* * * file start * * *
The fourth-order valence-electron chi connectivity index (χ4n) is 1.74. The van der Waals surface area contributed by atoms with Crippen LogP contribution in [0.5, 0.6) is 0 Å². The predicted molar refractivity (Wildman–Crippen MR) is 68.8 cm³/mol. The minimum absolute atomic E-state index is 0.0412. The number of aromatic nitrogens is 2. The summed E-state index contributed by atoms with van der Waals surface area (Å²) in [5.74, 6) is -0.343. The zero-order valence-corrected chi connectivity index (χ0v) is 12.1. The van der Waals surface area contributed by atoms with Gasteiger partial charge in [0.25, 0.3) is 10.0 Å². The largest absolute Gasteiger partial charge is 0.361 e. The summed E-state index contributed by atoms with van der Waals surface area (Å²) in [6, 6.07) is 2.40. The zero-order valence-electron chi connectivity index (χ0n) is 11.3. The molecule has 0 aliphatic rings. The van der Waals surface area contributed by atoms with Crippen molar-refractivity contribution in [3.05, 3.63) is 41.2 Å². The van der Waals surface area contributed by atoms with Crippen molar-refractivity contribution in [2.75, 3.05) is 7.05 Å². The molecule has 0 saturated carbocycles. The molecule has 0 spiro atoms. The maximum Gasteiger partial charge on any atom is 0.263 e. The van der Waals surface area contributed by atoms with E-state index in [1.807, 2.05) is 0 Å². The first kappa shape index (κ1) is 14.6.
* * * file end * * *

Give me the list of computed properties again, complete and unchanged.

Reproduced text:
The fourth-order valence-electron chi connectivity index (χ4n) is 1.74. The van der Waals surface area contributed by atoms with Crippen LogP contribution in [0.5, 0.6) is 0 Å². The predicted molar refractivity (Wildman–Crippen MR) is 68.8 cm³/mol. The minimum absolute atomic E-state index is 0.0412. The number of aromatic nitrogens is 2. The summed E-state index contributed by atoms with van der Waals surface area (Å²) in [5.74, 6) is -0.343. The zero-order valence-corrected chi connectivity index (χ0v) is 12.1. The van der Waals surface area contributed by atoms with Gasteiger partial charge in [0.25, 0.3) is 10.0 Å². The largest absolute Gasteiger partial charge is 0.361 e. The summed E-state index contributed by atoms with van der Waals surface area (Å²) in [6, 6.07) is 2.40. The zero-order valence-electron chi connectivity index (χ0n) is 11.3. The molecule has 0 aliphatic rings. The van der Waals surface area contributed by atoms with Crippen molar-refractivity contribution in [3.05, 3.63) is 41.2 Å². The van der Waals surface area contributed by atoms with Crippen molar-refractivity contribution in [2.75, 3.05) is 7.05 Å². The molecule has 0 saturated carbocycles. The molecule has 0 spiro atoms. The maximum Gasteiger partial charge on any atom is 0.263 e. The van der Waals surface area contributed by atoms with E-state index in [1.807, 2.05) is 0 Å². The first kappa shape index (κ1) is 14.6.